Partners Asthma Center Grand Rounds

Ann J. Woolcock, M.D.
What is Asthma?

There is as of yet no fully satisfactory definition of asthma. Depending on whether you are a clinician, pathologist, physiologist, cell biologist, or epidemiologist, you will view asthma differently.

A clinician's definition of asthma is relatively straightforward: symptoms of cough, wheeze, and/or chest tightness that occur episodically (spontaneously or in response to provocative stimuli) and are relieved by bronchodilator drugs. The problem with this definition becomes manifest when one tries to do comparative studies among different groups of patients and investigators. This definition relies on memory, on language, and on patients' perception of symptoms. One example of the lack of precision of this definition comes from the International Study of Asthma and Allergy in Children (ISAAC), which attempts to define the prevalence of asthma in different countries worldwide. When asked whether their child had wheezing within the last 12 months, 30% of parents in Australia, New Zealand, and the United Kingdom responded "yes" (as did 25% of parents in the United States and Canada). However, when asked the same question after viewing a videotape that displayed wheezing children, the parents' affirmative responses fell to 18% and 15%, respectively.

A pathologist's definition of asthma is airway inflammation characterized by eosinophils and thickening of all layers of the airway wall, including the basement membrane. The problem with this definition is that the evolution of these inflammatory changes over time and the relationship between the inflammation and asthmatic symptoms are unknown. Pathologists do not have the opportunity to make serial observations throughout the course of asthma, especially among persons with mild disease.

The physiologist defines asthma as airways that narrow too much and too easily (that is, hyperresponsive airways), causing airway closure and symptoms. The problems here are that not all airway hyperresponsiveness is asthma, and the measurement of airway responsiveness with methacholine or histamine is imprecise. Methacholine dose-response curves are displayed in Figure 1, with incremental doses of methacholine (expressed in micromoles or mg/ml) on the abscissa and change in FEV1 on the ordinate. In a normal curve (curve A) the FEV1 decreases by less than 20% even at the highest dose of methacholine (4 micromoles or 8 mg/ml). Curve B demonstrates mild hyperresponsiveness and has a plateau at the highest doses; this patient is probably safe from further airways obstruction. By contrast, curve C is illustrative of severe hyperresponsiveness; a small dose of methacholine causes the FEV1 to fall by 20% and no plateau is demonstrated at higher doses. This patient is at risk for life-threatening airways obstruction. The aim of asthma therapy is to shift these curves toward the right.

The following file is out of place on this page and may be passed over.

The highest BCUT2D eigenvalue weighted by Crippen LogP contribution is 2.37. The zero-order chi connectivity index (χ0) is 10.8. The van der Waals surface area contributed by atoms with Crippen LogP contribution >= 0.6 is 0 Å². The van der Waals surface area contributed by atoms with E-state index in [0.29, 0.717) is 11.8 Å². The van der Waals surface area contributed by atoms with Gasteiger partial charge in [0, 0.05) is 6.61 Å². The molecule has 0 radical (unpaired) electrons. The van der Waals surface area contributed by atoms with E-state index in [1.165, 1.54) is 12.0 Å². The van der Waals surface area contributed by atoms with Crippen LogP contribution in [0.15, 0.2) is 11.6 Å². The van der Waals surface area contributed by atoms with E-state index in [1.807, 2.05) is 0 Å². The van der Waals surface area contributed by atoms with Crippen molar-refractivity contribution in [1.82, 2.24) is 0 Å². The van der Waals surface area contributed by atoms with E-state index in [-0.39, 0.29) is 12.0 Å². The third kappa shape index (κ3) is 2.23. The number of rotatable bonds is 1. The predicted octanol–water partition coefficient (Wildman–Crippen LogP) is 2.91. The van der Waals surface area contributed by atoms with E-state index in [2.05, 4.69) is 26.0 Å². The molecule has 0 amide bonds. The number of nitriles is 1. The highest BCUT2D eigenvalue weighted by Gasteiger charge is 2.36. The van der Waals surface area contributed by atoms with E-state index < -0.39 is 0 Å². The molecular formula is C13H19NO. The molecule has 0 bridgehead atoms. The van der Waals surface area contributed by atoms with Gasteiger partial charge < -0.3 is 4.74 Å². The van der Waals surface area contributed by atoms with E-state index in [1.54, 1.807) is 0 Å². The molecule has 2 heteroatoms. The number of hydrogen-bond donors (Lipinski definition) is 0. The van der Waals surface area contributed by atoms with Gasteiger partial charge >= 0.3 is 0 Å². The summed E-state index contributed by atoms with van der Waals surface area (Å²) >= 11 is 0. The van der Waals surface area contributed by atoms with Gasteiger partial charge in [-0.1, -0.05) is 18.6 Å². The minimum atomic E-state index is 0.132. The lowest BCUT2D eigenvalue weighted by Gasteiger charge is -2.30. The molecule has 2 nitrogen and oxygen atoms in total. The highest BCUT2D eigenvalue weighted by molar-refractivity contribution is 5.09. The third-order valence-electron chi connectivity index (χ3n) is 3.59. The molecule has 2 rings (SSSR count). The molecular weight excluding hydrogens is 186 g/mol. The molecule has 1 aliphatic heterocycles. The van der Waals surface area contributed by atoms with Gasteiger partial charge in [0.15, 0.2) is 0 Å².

Calculation of the Dose-Response Ratio

One can express these relationships in terms of the dose-response ratio: the observed fall in FEV1 divided by the total micromolar dose of methacholine that caused it. A normal value is approximately 4 or less. Severe hyperresponsiveness is characterized by dose-response ratios on the order of 100 or more.

The cell biologist's definition of asthma is an allergic reaction of the airways driven by T helper lymphocyte type 2 (TH2) cells with involvement of IgE antibody and many inflammatory mediators, cytokines, and transcription factors. But how does the allergic reaction cause symptoms, and why does it do so only in some of the people with atopy? Over the last two decades, a virtual industry of research laboratories has been created to study the role of airway inflammation in asthma, spurred in part by the dramatic benefit derived from antiinflammatory therapy, particularly the inhaled corticosteroids. To some extent, this focus has come at the cost of ignoring the airway smooth muscle cell, about which we will speak more later.

The Epidemiologist's Definition of Asthma

The epidemiologist views asthma as recent symptoms (chest tightness or wheeze) plus airway hyperresponsiveness. It is difficult, however, to define precisely the cut-off point for abnormal airway responsiveness (unless you use the dose-response ratio method). In Australia we collected data on a large number of school children to assess the prevalence of asthma. We performed allergy skin tests using 8 common allergens to determine atopy, and 35-45% of children had positive reactions. We asked parents whether the child had had wheezing within the previous 12 months, with approximately 30% affirmative responses. Of these, most but not all were allergic by skin testing.